Last year she had students use the iCardSort app to classify objects by motion (see Clever Carnazzo’s Cards iLesson for more details).

This year she reinvented the lesson using Turbo Collage and Audioboo. I love the idea of showcasing a traditional lab in such a digitally delightful manner. For all four student group examples and their audioboo explanations and reflections, visit the Carnazzo Class Wiki. Want more ideas for how to digitally archive and display student learning… bounce, roll, spin, or slide on over to the Carnazzo Class TimeKiwi.

Digitally Showcasing Traditional Tasks with Turbo Collage


More Digital Artifact Inspiration:

  1. Creating and Collecting Digital Work
  2. Creating Digital Artifacts with Sonic Pics
  3. Digital Homework Reflection with Audioboo
  4. Showcasing Digital Work: Leaving a Digital Learning Legacy
  5. An iPattern Scavenger Hunt with Skitch and Strip Designer


More TechChef4u Math iLessons HERE!

300+ iPad Lessons Pinned HERE!

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25 Jul 2012
Comments: 1

More Science Investigations using the iPad

In the spirit of my last post, I would like to share another science apptivity for the iPad. I wish I could take credit for this one but Bryan P Doyle is the author of the resource. I had the pleasure of attending his session at the Area 7 Conference this summer. The topic was “iConstruction”. We were assembled in small groups and given our materials (e.g. marshmallows and uncooked spaghetti noodles) with the challenge to build the tallest tower that could outstand the other towers for the longest period of time (or 30 seconds). Bryan’s full post and more info for the app-tivity can be found on his blog.

Here’s how Bryan constructed the workflow of the iLearning experience:

  • Step 1: Open the Apptivity Directions (an ePub) on your iPad.
  • Step 2: Launch Safari to research the best configuration and structure for your tower
  • Step 3: Use the Neu.KidsDraw app to draw the tower you plan to build
  • Step 4: Utilize the iMotion HD app to record the actual construction


As Jon and I were the “problem children” in the group, we may have scrapped steps 2 and 3 and jumped straight to step 4. While we didn’t have the tallest tower, we ended up with the most expansive and had a wonderfully enjoyable time with the app-tivity. Below is the iMotion HD film that captured our construction process.

Check out other Science iLessons here.

25 Jul 2012
Comments: 2

Apple iCore: Science Investigations using the iPad

If you have not read between the lines in previous posts, I would like to formally share that I have made the transition from NorthEast ISD to Eanes ISD. This week I have had the pleasure of attending their Apple Core academy.

Eanes iCore


One of the app-tivities we explored was a science investigation involving coins and a water dropper. Jon Samuelson and I worked collaboratively to complete the lab. The workflow used Keynote and the camera app on the iPad or Mac to document the lab. The video below was compiled in iMovie by saving the Keynote slides as images. While I spend most of my time focusing on free apps, I will say I would highly recommend using Keynote on the iPad to document learning in the iClassroom.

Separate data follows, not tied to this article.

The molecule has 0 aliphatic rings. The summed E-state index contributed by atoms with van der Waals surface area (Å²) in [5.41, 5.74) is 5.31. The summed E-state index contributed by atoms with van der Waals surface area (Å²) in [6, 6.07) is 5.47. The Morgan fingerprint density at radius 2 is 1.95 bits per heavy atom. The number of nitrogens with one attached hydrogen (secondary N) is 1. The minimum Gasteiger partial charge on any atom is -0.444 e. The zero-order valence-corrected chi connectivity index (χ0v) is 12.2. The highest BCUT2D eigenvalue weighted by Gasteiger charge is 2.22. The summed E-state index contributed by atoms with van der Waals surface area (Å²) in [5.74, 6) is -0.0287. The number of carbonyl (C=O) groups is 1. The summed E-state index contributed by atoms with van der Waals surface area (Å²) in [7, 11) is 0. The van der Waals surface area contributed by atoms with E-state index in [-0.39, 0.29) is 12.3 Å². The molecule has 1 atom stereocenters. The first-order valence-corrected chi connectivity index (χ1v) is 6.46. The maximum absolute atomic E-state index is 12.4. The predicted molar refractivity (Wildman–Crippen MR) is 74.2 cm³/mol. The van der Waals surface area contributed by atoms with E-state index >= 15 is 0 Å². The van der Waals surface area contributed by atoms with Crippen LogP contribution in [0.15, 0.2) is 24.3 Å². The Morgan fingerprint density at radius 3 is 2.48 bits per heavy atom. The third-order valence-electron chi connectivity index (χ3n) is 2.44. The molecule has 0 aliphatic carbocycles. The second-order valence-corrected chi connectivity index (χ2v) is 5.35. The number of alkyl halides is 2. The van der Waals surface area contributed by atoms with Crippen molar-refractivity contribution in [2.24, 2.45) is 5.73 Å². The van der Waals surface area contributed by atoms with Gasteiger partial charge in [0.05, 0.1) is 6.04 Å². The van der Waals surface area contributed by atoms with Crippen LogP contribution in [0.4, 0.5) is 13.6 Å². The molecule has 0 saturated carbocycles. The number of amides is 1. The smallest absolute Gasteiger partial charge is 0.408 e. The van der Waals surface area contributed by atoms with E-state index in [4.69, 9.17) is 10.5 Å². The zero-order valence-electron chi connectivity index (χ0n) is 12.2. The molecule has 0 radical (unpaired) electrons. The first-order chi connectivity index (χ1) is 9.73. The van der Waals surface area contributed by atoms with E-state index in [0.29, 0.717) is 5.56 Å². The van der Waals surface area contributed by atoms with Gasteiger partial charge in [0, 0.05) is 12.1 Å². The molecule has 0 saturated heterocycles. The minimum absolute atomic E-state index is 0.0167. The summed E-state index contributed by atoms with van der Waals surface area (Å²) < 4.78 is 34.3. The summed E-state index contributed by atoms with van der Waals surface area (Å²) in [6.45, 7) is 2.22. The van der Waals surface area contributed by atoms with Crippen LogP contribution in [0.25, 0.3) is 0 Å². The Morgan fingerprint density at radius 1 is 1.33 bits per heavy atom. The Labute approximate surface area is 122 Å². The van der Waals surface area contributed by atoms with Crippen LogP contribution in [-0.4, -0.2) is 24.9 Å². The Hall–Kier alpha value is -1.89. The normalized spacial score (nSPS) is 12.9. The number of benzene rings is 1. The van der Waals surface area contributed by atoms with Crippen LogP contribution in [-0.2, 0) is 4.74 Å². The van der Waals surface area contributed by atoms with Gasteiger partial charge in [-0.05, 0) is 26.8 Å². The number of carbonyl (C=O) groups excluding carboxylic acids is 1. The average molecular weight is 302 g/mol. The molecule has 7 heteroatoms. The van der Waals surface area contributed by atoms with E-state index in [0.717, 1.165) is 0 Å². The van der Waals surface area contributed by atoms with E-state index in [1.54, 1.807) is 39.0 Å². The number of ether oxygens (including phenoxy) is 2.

Check out other Science iLessons here.

22 Apr 2012
Comments: 9

5 Ways to be Green with your iPad!

I came across the app Painting With Time and Painting with Time: Climate Change a few months ago and was absolutely blown away! As Earth Day is on the horizon (Sunday, April 22nd 2012), I thought it might be app-ropro to provide a handful of suggestions to teach climate change and support being green using the iPad. (The climate change app is currently paid for Earth Day. The app developer will be donating half of the net proceeds to the Union of Concerned Scientists to aid their research on the effects of climate change on our planet.)

While I typically focus on product-based apps, Painting with Time & Painting with Time: Climate Change provide a fantastic springboard to action: 

  1. Create a children’s book using an app like iPen FREE or Albums FX Lite using screenshots from Painting with Time Climate Change (or some of the apps below) to teach the effect of drought, global warming, flooding, volcanic eruptions, etc…
  2. Create a public service announcement or action alert using screenshots from Painting with Time: Climate Change (or some of the apps below) using an app like Videolicious or Bloom*.
  3. Create a screen-cast using an app like ScreenChomp to explain what occurred or caused the changes in the before and after images provided in Painting with Time Climate Change.
  4. Compose an earth day poem or prose using PWT app screenshots (or some of the apps below) and an app like Visual Poet.
  5. Create a Talking Tom & Ben News report to explain the climate change in your home town.


Check out these apps to support or inspire your green iProjects (all of the apps below can be found in the new FREE edu TechChef4u app database):

Other Classroom Ideas/Resources for Earth Day

  1. 10 Activities and Videos for Earth Day
  2. Scholastic Lesson Plans for Earth Day

16 Apr 2012
Comments: 0

Frog Blog: The Rat App

I had come across these apps (Frog Dissection and Rat Dissection) a few months ago but hadn’t had a chance to truly explore either one. Fortunately, Punflay contacted me and graciously sent me a few promo codes to share and utilize.